Friday, December 14, 2007

Garden Planning Before the Catalogs Arrive

In the winter, the garden looks so bare that despite the pictures I've taken from the growing season it's hard to believe that it will all spring back again as full as it was. By January, my memories are clouded and I find myself circling way too many 'must buy' plants for the spring. Beguiled by the beautiful pictures and descriptions, in April you can find me on my porch surrounded by boxes of precious cargo wondering "Where am I going to put all of these?" In addition, I can't help but make forays to the local nurseries adding to my conundrum.

So, last winter I formed a plan to review all the pictures and notes I took during the year. This helped me see gaps in the plantings and under performers. It also reminds me of areas that I can layer the plantings to extend the show. For example, oriental poppies take up a lot of space, but bloom for only a short time and their leaves die back soon afterward. So, I cut the leaves back after they bloomed and plant Abyssinian glads around them. In mid July, the Abyssinian glads begin to bloom. By the time the poppies reemerge in the fall, the glads are ready to be dug up for the winter.

I love to cut flowers to bring in the house or give as gifts. At this time I also think about what plants did I wish I had more of or were there times when I didn't have much for cutting. I also keep track of where I like to plant dahlias and glads which are great cut flowers and add beauty to the garden.

Pictures also help to jog my memory as to where self seeders will fill in the garden, so I don't order plants expecting them to take spaces I've reserved for nature's gifts. In many of my gardens I allow one self seeder to provide an accent: in the front border it's verbena bonariensis; Queen Anne's lace in the Cutting Garden; around the oak in the front garden its cerinthe major; forget-me-nots in the Bird Garden; and annual black eyed susans in the Egg Garden.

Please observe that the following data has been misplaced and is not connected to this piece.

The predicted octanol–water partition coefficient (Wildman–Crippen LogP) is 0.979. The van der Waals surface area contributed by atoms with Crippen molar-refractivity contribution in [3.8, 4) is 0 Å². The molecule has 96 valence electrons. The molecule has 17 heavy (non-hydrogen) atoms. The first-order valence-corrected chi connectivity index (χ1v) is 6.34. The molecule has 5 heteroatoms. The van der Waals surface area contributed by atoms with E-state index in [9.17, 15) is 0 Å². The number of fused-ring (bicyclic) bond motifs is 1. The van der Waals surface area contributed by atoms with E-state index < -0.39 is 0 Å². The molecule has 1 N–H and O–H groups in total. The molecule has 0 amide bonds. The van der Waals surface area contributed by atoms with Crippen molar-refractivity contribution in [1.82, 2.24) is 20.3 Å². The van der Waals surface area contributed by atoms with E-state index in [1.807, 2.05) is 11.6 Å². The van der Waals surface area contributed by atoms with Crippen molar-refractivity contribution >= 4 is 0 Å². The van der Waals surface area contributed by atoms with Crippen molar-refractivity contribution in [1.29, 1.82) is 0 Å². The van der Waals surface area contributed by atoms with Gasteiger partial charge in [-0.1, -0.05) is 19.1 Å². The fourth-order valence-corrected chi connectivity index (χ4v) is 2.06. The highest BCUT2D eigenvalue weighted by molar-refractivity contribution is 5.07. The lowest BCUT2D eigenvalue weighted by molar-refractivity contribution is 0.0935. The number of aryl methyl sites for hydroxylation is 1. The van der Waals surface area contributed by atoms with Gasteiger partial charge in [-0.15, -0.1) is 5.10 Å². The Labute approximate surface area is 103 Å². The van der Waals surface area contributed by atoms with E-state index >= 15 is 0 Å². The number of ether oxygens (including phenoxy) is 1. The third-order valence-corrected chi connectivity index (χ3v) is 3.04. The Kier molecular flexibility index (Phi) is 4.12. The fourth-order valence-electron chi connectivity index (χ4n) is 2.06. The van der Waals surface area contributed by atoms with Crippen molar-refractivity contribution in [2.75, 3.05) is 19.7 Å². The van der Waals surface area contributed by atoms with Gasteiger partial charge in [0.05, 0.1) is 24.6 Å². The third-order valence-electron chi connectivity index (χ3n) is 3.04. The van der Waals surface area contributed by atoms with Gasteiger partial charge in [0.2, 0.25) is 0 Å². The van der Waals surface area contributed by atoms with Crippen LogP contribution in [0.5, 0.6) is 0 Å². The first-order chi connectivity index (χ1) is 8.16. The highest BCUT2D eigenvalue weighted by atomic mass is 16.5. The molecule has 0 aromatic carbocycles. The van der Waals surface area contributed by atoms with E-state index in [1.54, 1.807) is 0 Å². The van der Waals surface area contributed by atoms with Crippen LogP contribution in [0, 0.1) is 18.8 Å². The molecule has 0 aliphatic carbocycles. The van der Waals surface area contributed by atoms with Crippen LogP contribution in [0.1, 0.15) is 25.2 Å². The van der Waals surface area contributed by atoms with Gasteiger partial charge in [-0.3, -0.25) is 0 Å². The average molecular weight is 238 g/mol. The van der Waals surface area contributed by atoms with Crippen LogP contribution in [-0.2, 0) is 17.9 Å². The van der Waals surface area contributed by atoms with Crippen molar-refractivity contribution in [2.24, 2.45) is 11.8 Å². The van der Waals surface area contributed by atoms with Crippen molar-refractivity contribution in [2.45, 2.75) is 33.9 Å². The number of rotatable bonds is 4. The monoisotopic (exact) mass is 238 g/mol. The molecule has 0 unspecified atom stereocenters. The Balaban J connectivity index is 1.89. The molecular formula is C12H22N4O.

Every year I have movers and those to be removed. The movers are either unhappy where they are; I don't like where they are; or their neighbors don't like them. These are listed and I note where they are moving to so that I don't re allot that space to a new purchase. Plants which will be divided are put on this list too because some of the divisions can be used to fill empty areas. Under performers or plants tried, but not liked, are slotted for removal.

At this point I should have a good list of planting spots to think about as I approach my spring order. From then on I keep a master list of all my orders and exactly where they are going. Once the boxes arrive it is quick and easy to plant them where they belong and I can prepare the planting areas ahead of time. This system works pretty well. Yet, there's always room for one more.

How do you plan your ordering? Please share any ideas that you have.

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